KANSAS CITY MO - SEPTEMBER 26: Dwayne Bowe #82 of the Kansas City Chiefs celebrates after a 45-yard touchdown reception against the San Francisco 49ers at Arrowhead Stadium on September 26 2010 in Kansas City Missouri. The Chiefs won 31-10. (Photo by Joe Robbins/Getty Images)
The Kansas City Chiefs are heavily invested in the wide receiver position for 2012.
There's been a lot of talk recently regarding the Kansas City Chiefs' current contract situation with Dwayne Bowe. This post isn't necessarily a for/against signing Bowe to a long-term deal, but it will show how much more invested the Chiefs are in the wide receiver position than their AFC West rivals as of right now.
Obviously player contracts change from year to year for every team. What the cap hit number is for a player in 2012 isn't the same as it will be in 2013, 2014, etc... The following numbers are the cap hits that each of the teams in the AFC West are going to take for the top three wide receivers on their team for 2012. Information for this post was gathered from spotrac.com
It should be of note that the wide receiver position has been developed differently by each team in the AFC West. You have some teams like the Denver Broncos that are going to get a lot of production out of younger guys still on their rookie contracts (Demaryius Thomas, Eric Decker), and then you have the San Diego Chargers who are going to see production from three guys that aren't on their rookie contracts anymore (Eddie Royal, Robert Meachem, Malcom Floyd). This will affect their cap numbers as rookie contracts are much lower and more cap friendly.
The Denver Broncos will roll into 2012 with Demaryius Thomas, Eric Decker and Brandon Stokely as their top three receiving targets for Peyton Manning. While Brandon Stokely's contract with the Broncos isn't readily available, I'm not sure it's for a whole lot more than $3 million dollars for one year, although I could be wrong on that. Thomas will cost the Broncos $1.18 million against the cap and Decker will cost $1.24 million against the cap.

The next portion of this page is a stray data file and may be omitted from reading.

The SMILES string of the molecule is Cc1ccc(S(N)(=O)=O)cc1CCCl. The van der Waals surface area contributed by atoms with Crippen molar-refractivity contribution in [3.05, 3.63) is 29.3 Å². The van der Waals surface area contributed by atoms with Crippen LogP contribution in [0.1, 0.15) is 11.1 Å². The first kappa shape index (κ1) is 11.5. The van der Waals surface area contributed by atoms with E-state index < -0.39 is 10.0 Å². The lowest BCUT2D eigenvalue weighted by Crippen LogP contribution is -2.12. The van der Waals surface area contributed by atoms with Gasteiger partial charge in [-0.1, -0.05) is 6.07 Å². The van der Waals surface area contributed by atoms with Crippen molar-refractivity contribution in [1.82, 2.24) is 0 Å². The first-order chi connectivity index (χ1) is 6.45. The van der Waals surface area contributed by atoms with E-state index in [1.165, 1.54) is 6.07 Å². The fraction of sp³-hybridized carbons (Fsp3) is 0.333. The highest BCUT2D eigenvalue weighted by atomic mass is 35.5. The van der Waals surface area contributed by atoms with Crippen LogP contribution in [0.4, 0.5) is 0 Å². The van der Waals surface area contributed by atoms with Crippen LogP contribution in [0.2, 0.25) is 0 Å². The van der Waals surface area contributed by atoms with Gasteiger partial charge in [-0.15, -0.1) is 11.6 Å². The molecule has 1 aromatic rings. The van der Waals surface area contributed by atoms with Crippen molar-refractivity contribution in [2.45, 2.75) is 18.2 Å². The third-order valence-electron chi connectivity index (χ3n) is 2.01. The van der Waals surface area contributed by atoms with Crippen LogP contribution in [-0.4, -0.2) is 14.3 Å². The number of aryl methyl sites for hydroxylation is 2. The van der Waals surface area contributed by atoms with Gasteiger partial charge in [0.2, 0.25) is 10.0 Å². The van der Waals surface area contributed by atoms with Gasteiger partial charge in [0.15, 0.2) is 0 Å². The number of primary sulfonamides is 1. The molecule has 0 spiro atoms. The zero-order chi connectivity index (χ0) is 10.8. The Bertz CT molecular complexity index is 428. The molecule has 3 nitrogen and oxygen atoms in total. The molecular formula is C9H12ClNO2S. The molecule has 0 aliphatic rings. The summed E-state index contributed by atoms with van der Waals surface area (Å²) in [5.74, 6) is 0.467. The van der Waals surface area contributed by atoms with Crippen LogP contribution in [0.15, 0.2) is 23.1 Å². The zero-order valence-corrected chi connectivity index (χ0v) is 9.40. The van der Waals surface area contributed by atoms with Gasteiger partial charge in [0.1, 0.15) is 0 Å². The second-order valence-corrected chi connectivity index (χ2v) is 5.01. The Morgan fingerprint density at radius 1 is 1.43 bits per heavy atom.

Total cost for Broncos in 2012 is $2.3 million + whatever Brandon Stokely counts against the cap.
San Diego Chargers
The Chargers went out and signed Eddie Royal and Robert Meachem during free agency in hopes of getting back some of that production lost from Vincent Jackson leaving town and signing with the Tampa Bay Buccaneers. Meachem will count as $3.3 million against the cap this year, Royal will count as $1.5 million, and returning play-maker Malcom Floyd will count as $3 million against the cap.
Total cost for Chargers in 2012 is $7.8 million.
The Oakland Raiders have consistently been one of the teams that spends too much money on players so you'd assume that they'd be in a bad spot with how their contracts are structured. In the case of the wide receiver position that's not necessarily the case for 2012. Darrius Heyward Bey cost the Raiders around $21 million against the cap in 2010 as such a high pick that was questioned at the time, but in 2012 he's going to count just $5.7 million against the cap. Good news for the Raiders is that Jacoby Ford ($617k) and Denarius Moore ($512k) have stepped forward as receiving threats early in their careers while they aren't costing the Raiders a lot of money.
Total cost for the Raiders in 2012 is $6.8 million.
Kansas City Chiefs
Many of you will come right out and say that signing Dwayne Bowe to a long-term extension would lower his cap hit number for 2012 because it's currently $9.5 million. While that is true based on the way the contract could be structured, it would still put the Chiefs higher than any other AFC West team no matter how it's structured. Steve Breaston is going to count $4.5 million against the cap in 2012, and Jonathan Baldwin will count as $1.7 million.
Total cost for the Chiefs in 2012 is $15.7 million ($6.2 million BEFORE Bowe)
The Chiefs are obviously higher than the rest of the AFC West in terms of money against the cap dedicated to the wide receiver position. In fact, the rest of the AFC West is totaled at $16.9 million (plus Stokely) while the Chiefs are at $15.7 million. It helps these other AFC West teams, namely the Broncos and Raiders that they have young, late-round picks that are stepping up for them.
Contracts are fluid and always changing but it does ask the question as to how much money the Chiefs should invest in a position that, from a scheme standpoint, comes secondary for the offense? They are still going to be a run-first team and spending almost twice as much money as any other AFC West team on a position you aren't utilizing might not make sense. Dwayne Bowe is a fantastic player and a huge piece of our offense, but moving forward Breaston isn't getting any cheaper and neither is Baldwin. Something has to give.